Project Evo has been developed for autism, sensory processing dysfunction, and ADHD. It can only be used in clinical trials, as it is not available for purchase yet.

  1. QTrobot

Innovative Devices To Assist Children On The Spectrum

This robot can help parents and therapists teach children with autism who are uncomfortable with human contact how to learn and build fundamental social skills. Two feet tall, the QTrobot can speak, hear, and see, equipped with a RealSense 3D camera, a sensitive microphone, and powerful speakers.

The interactive robot can convey a range of emotions nonverbally, with clear visual cues, facial expressions, and body gestures, which makes it easier for a child with autism to recognize. Furthermore, a therapist can tailor each session to meet the child’s educational needs and make autism education more personalized.

If you would like your child to try the QTrobot, we have good news for you – the interactive robot is available for purchase online!

  1. Superpower Glass

The Superpower Glass functions with a smartphone application developed to act as a messenger and interpreter, relying on A.I. to address a common struggle for children with autism – how to acknowledge social cues and use their past experiences to develop social skills. Therapy involves a smartphone app connected to Google Glass wirelessly, a wearable computer with a display worn like glasses.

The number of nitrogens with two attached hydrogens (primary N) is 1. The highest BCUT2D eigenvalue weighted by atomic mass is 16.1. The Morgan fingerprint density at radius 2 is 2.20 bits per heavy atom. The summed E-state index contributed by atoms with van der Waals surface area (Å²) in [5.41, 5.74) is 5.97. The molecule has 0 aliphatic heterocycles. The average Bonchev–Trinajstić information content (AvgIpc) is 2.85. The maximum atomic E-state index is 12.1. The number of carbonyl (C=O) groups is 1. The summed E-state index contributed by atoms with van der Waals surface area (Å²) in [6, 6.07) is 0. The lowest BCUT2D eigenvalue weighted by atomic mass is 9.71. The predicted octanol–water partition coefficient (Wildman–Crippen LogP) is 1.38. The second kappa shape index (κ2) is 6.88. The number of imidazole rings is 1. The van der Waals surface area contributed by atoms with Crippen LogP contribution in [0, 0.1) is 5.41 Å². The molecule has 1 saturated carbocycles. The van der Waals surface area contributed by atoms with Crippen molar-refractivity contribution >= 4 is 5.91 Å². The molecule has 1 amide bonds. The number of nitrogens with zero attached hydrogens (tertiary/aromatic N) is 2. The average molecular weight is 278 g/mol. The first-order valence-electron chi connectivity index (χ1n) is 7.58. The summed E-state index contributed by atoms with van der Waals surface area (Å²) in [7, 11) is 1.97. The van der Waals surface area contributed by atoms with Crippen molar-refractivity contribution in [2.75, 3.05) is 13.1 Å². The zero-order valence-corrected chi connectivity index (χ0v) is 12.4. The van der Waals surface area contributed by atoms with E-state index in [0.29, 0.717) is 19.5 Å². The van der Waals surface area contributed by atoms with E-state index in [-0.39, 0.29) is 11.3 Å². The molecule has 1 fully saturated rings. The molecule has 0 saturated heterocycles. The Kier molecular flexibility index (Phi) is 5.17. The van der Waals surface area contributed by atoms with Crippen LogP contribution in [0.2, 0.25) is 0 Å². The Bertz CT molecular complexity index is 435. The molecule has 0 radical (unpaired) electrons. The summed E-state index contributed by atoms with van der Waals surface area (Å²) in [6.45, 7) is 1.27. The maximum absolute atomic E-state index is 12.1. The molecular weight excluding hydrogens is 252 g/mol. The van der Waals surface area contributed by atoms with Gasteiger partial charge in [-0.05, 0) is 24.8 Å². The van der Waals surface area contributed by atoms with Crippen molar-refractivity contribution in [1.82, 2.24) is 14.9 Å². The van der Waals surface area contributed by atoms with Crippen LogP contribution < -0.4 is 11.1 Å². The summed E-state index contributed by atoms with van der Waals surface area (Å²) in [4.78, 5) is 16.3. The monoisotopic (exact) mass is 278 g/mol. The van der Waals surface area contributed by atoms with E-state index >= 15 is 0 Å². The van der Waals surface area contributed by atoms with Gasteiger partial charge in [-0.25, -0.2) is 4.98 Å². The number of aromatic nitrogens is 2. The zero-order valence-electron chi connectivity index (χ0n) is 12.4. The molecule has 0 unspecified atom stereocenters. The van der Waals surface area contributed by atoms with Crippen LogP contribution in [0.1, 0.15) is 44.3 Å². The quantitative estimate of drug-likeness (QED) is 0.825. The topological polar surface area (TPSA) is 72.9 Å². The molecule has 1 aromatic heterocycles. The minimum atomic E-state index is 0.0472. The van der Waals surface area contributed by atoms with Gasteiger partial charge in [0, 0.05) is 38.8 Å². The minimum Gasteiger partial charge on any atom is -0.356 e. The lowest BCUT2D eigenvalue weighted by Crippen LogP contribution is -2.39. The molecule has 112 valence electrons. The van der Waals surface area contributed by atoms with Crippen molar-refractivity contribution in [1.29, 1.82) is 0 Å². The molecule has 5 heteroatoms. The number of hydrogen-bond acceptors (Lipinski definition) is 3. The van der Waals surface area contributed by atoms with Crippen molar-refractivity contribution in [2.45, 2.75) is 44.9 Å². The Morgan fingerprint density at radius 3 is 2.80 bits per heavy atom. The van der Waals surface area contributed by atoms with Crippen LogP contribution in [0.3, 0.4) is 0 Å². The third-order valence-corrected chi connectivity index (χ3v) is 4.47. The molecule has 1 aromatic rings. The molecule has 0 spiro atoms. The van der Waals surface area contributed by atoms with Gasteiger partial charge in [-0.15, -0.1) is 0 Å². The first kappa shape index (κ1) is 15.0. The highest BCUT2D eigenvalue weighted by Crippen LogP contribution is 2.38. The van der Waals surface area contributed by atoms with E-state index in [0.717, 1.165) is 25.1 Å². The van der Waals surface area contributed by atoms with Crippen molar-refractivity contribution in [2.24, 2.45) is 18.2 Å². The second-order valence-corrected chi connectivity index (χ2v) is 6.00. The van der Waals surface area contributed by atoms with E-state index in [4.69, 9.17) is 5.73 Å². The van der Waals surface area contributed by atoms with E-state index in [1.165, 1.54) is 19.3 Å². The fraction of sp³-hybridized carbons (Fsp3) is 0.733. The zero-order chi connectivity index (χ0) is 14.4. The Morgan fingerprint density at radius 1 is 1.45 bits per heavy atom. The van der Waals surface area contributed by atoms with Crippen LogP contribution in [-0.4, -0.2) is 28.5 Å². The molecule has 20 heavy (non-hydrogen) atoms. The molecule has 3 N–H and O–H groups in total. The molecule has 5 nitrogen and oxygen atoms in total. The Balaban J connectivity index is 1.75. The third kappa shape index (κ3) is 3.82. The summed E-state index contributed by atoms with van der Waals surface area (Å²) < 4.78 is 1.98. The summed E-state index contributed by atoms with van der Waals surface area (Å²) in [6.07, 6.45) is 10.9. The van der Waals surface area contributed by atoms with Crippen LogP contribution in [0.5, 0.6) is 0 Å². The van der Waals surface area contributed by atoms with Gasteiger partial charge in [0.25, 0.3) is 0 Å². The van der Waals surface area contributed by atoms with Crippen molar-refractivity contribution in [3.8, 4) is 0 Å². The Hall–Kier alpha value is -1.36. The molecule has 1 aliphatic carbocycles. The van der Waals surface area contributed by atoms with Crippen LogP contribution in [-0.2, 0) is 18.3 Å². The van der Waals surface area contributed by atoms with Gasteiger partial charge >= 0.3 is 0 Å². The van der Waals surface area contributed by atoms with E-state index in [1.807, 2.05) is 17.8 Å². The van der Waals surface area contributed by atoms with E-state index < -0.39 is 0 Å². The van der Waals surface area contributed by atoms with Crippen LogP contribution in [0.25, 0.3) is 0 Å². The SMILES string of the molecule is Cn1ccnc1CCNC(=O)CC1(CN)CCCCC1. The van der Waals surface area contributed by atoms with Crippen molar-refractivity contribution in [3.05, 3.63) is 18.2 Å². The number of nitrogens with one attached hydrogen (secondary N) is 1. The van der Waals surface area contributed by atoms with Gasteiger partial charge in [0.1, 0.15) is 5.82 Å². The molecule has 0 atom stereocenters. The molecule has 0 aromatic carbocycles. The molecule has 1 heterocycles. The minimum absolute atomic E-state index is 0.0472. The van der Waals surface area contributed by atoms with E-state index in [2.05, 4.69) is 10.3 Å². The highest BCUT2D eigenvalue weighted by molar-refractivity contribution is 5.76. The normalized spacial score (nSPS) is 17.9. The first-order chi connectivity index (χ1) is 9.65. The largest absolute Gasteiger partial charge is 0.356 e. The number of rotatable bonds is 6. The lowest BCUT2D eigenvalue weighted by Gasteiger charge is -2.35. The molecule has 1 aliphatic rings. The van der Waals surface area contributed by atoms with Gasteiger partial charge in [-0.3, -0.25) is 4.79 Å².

With a built-in camera capturing the child’s field of vision and a speaker providing the wearer visual and audio information, the app uses machine learning to identify faces and interacts with the child in real-time by tracking faces to decode emotions using lights and emojis. So far, the app can locate eight primary facial expressions – happiness, sadness, anger, disgust, surprise, fear, contempt, and neutral.

Like the QTrobot, the Superpower Glass can be purchased by parents who want to help their child with autism interpret social cues and develop their social skills.

About the Author

Jonathan Sharp is Chief Financial Officer at Environmental Litigation Group, P.C. The law firm, headquartered in Birmingham, Alabama, specializes in toxic exposure. Its attorneys and legal team assist parents whose children developed autism due to having been fed tainted baby food, among other clients.